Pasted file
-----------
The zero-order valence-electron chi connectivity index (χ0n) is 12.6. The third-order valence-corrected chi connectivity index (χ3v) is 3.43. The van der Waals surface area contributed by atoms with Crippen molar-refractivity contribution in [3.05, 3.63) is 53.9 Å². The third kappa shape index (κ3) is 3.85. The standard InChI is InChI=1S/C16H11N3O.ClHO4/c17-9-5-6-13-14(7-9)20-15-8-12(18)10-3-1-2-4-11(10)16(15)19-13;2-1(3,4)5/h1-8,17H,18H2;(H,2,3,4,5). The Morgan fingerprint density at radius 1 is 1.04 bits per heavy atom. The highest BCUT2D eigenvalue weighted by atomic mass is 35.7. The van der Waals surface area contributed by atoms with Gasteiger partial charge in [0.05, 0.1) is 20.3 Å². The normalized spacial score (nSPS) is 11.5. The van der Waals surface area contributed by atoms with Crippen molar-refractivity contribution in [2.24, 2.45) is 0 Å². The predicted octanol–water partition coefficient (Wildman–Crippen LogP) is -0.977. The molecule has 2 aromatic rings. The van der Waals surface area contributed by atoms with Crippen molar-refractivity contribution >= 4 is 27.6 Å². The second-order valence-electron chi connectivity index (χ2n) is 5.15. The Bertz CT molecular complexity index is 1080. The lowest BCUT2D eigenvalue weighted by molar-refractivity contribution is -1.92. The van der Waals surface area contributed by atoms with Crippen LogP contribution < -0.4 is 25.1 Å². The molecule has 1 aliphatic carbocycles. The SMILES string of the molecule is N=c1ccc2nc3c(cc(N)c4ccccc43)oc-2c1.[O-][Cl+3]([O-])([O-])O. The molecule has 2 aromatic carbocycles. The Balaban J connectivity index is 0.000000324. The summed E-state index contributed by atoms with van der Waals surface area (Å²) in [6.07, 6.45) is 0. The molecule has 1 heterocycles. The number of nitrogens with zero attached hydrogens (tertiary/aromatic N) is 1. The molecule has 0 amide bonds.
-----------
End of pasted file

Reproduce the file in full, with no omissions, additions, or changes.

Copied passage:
The zero-order valence-electron chi connectivity index (χ0n) is 12.6. The third-order valence-corrected chi connectivity index (χ3v) is 3.43. The van der Waals surface area contributed by atoms with Crippen molar-refractivity contribution in [3.05, 3.63) is 53.9 Å². The third kappa shape index (κ3) is 3.85. The standard InChI is InChI=1S/C16H11N3O.ClHO4/c17-9-5-6-13-14(7-9)20-15-8-12(18)10-3-1-2-4-11(10)16(15)19-13;2-1(3,4)5/h1-8,17H,18H2;(H,2,3,4,5). The Morgan fingerprint density at radius 1 is 1.04 bits per heavy atom. The highest BCUT2D eigenvalue weighted by atomic mass is 35.7. The van der Waals surface area contributed by atoms with Gasteiger partial charge in [0.05, 0.1) is 20.3 Å². The normalized spacial score (nSPS) is 11.5. The van der Waals surface area contributed by atoms with Crippen molar-refractivity contribution in [2.24, 2.45) is 0 Å². The predicted octanol–water partition coefficient (Wildman–Crippen LogP) is -0.977. The molecule has 2 aromatic rings. The van der Waals surface area contributed by atoms with Crippen molar-refractivity contribution >= 4 is 27.6 Å². The second-order valence-electron chi connectivity index (χ2n) is 5.15. The Bertz CT molecular complexity index is 1080. The lowest BCUT2D eigenvalue weighted by molar-refractivity contribution is -1.92. The van der Waals surface area contributed by atoms with Crippen LogP contribution < -0.4 is 25.1 Å². The molecule has 1 aliphatic carbocycles. The SMILES string of the molecule is N=c1ccc2nc3c(cc(N)c4ccccc43)oc-2c1.[O-][Cl+3]([O-])([O-])O. The molecule has 2 aromatic carbocycles. The Balaban J connectivity index is 0.000000324. The summed E-state index contributed by atoms with van der Waals surface area (Å²) in [6.07, 6.45) is 0. The molecule has 1 heterocycles. The number of nitrogens with zero attached hydrogens (tertiary/aromatic N) is 1. The molecule has 0 amide bonds.